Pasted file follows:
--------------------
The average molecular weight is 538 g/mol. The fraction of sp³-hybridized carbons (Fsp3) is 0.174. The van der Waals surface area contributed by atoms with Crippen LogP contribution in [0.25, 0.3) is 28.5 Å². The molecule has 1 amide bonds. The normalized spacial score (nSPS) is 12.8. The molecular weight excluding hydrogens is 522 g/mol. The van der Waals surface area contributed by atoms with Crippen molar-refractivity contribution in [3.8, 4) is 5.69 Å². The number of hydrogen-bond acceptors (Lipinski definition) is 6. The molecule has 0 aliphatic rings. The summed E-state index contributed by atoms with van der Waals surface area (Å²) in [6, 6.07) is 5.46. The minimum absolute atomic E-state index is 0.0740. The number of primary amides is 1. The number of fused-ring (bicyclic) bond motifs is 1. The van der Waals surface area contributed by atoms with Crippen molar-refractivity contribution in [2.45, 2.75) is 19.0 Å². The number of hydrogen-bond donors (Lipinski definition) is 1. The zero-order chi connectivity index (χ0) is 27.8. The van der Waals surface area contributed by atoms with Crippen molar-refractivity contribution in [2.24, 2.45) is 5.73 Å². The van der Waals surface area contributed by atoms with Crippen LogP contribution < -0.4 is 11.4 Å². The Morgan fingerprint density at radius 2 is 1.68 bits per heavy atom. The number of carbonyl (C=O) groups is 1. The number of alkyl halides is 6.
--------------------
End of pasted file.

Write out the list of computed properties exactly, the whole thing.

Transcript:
The average molecular weight is 538 g/mol. The fraction of sp³-hybridized carbons (Fsp3) is 0.174. The van der Waals surface area contributed by atoms with Crippen LogP contribution in [0.25, 0.3) is 28.5 Å². The molecule has 1 amide bonds. The normalized spacial score (nSPS) is 12.8. The molecular weight excluding hydrogens is 522 g/mol. The van der Waals surface area contributed by atoms with Crippen molar-refractivity contribution in [3.8, 4) is 5.69 Å². The number of hydrogen-bond acceptors (Lipinski definition) is 6. The molecule has 0 aliphatic rings. The summed E-state index contributed by atoms with van der Waals surface area (Å²) in [6, 6.07) is 5.46. The minimum absolute atomic E-state index is 0.0740. The number of primary amides is 1. The number of fused-ring (bicyclic) bond motifs is 1. The van der Waals surface area contributed by atoms with Crippen molar-refractivity contribution in [2.45, 2.75) is 19.0 Å². The number of hydrogen-bond donors (Lipinski definition) is 1. The zero-order chi connectivity index (χ0) is 27.8. The van der Waals surface area contributed by atoms with Crippen molar-refractivity contribution in [2.24, 2.45) is 5.73 Å². The van der Waals surface area contributed by atoms with Crippen LogP contribution < -0.4 is 11.4 Å². The Morgan fingerprint density at radius 2 is 1.68 bits per heavy atom. The number of carbonyl (C=O) groups is 1. The number of alkyl halides is 6.